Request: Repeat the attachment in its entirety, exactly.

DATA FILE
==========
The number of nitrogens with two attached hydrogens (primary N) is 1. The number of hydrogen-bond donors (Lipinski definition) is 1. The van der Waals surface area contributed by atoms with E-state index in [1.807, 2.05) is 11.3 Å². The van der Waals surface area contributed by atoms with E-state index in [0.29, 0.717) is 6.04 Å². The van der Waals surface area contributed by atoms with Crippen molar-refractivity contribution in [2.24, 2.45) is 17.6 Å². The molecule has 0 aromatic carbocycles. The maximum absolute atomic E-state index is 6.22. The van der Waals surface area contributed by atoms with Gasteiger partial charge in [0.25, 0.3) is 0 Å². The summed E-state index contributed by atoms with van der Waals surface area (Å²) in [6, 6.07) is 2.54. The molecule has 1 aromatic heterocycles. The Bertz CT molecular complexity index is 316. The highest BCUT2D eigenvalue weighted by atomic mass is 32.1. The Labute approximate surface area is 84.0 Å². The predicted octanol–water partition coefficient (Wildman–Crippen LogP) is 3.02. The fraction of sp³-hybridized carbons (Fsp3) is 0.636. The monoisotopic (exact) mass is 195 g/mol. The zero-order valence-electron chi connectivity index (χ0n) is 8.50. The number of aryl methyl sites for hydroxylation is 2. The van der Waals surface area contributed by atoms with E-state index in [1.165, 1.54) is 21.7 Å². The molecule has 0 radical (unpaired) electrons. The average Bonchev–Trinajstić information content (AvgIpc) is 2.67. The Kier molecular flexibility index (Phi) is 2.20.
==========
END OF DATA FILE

The number of nitrogens with two attached hydrogens (primary N) is 1. The number of hydrogen-bond donors (Lipinski definition) is 1. The van der Waals surface area contributed by atoms with E-state index in [1.807, 2.05) is 11.3 Å². The van der Waals surface area contributed by atoms with E-state index in [0.29, 0.717) is 6.04 Å². The van der Waals surface area contributed by atoms with Crippen molar-refractivity contribution in [2.24, 2.45) is 17.6 Å². The molecule has 0 aromatic carbocycles. The maximum absolute atomic E-state index is 6.22. The van der Waals surface area contributed by atoms with Gasteiger partial charge in [0.25, 0.3) is 0 Å². The summed E-state index contributed by atoms with van der Waals surface area (Å²) in [6, 6.07) is 2.54. The molecule has 1 aromatic heterocycles. The Bertz CT molecular complexity index is 316. The highest BCUT2D eigenvalue weighted by atomic mass is 32.1. The Labute approximate surface area is 84.0 Å². The predicted octanol–water partition coefficient (Wildman–Crippen LogP) is 3.02. The fraction of sp³-hybridized carbons (Fsp3) is 0.636. The monoisotopic (exact) mass is 195 g/mol. The zero-order valence-electron chi connectivity index (χ0n) is 8.50. The number of aryl methyl sites for hydroxylation is 2. The van der Waals surface area contributed by atoms with E-state index in [1.165, 1.54) is 21.7 Å². The molecule has 0 radical (unpaired) electrons. The average Bonchev–Trinajstić information content (AvgIpc) is 2.67. The Kier molecular flexibility index (Phi) is 2.20.